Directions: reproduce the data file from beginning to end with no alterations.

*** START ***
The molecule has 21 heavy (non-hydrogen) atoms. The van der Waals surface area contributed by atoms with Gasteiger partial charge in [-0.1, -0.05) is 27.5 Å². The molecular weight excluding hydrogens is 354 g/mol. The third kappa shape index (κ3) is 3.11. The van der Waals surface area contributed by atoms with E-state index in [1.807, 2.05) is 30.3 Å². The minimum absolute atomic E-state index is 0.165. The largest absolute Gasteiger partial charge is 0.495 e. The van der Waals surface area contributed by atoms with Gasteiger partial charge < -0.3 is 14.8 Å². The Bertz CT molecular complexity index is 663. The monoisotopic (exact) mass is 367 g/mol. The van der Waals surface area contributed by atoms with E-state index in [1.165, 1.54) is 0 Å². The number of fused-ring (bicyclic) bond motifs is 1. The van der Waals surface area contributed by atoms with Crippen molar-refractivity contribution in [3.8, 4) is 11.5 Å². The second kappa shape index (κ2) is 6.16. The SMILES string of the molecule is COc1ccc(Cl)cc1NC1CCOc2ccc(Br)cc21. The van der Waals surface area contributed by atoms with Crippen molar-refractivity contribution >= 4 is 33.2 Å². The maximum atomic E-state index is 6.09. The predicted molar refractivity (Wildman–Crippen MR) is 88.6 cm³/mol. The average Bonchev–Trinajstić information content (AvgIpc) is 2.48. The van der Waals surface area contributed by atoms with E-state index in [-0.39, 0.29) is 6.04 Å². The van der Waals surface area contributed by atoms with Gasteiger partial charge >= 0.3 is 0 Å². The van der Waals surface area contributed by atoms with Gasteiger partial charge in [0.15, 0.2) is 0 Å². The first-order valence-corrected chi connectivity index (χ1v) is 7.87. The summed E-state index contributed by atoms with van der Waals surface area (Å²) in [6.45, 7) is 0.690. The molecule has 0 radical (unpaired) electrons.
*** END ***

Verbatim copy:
The molecule has 21 heavy (non-hydrogen) atoms. The van der Waals surface area contributed by atoms with Gasteiger partial charge in [-0.1, -0.05) is 27.5 Å². The molecular weight excluding hydrogens is 354 g/mol. The third kappa shape index (κ3) is 3.11. The van der Waals surface area contributed by atoms with E-state index in [1.807, 2.05) is 30.3 Å². The minimum absolute atomic E-state index is 0.165. The largest absolute Gasteiger partial charge is 0.495 e. The van der Waals surface area contributed by atoms with Gasteiger partial charge < -0.3 is 14.8 Å². The Bertz CT molecular complexity index is 663. The monoisotopic (exact) mass is 367 g/mol. The van der Waals surface area contributed by atoms with E-state index in [1.165, 1.54) is 0 Å². The number of fused-ring (bicyclic) bond motifs is 1. The van der Waals surface area contributed by atoms with Crippen molar-refractivity contribution in [3.8, 4) is 11.5 Å². The second kappa shape index (κ2) is 6.16. The SMILES string of the molecule is COc1ccc(Cl)cc1NC1CCOc2ccc(Br)cc21. The van der Waals surface area contributed by atoms with Crippen molar-refractivity contribution >= 4 is 33.2 Å². The maximum atomic E-state index is 6.09. The predicted molar refractivity (Wildman–Crippen MR) is 88.6 cm³/mol. The average Bonchev–Trinajstić information content (AvgIpc) is 2.48. The van der Waals surface area contributed by atoms with E-state index in [-0.39, 0.29) is 6.04 Å². The van der Waals surface area contributed by atoms with Gasteiger partial charge >= 0.3 is 0 Å². The van der Waals surface area contributed by atoms with Gasteiger partial charge in [0.15, 0.2) is 0 Å². The first-order valence-corrected chi connectivity index (χ1v) is 7.87. The summed E-state index contributed by atoms with van der Waals surface area (Å²) in [6.45, 7) is 0.690. The molecule has 0 radical (unpaired) electrons.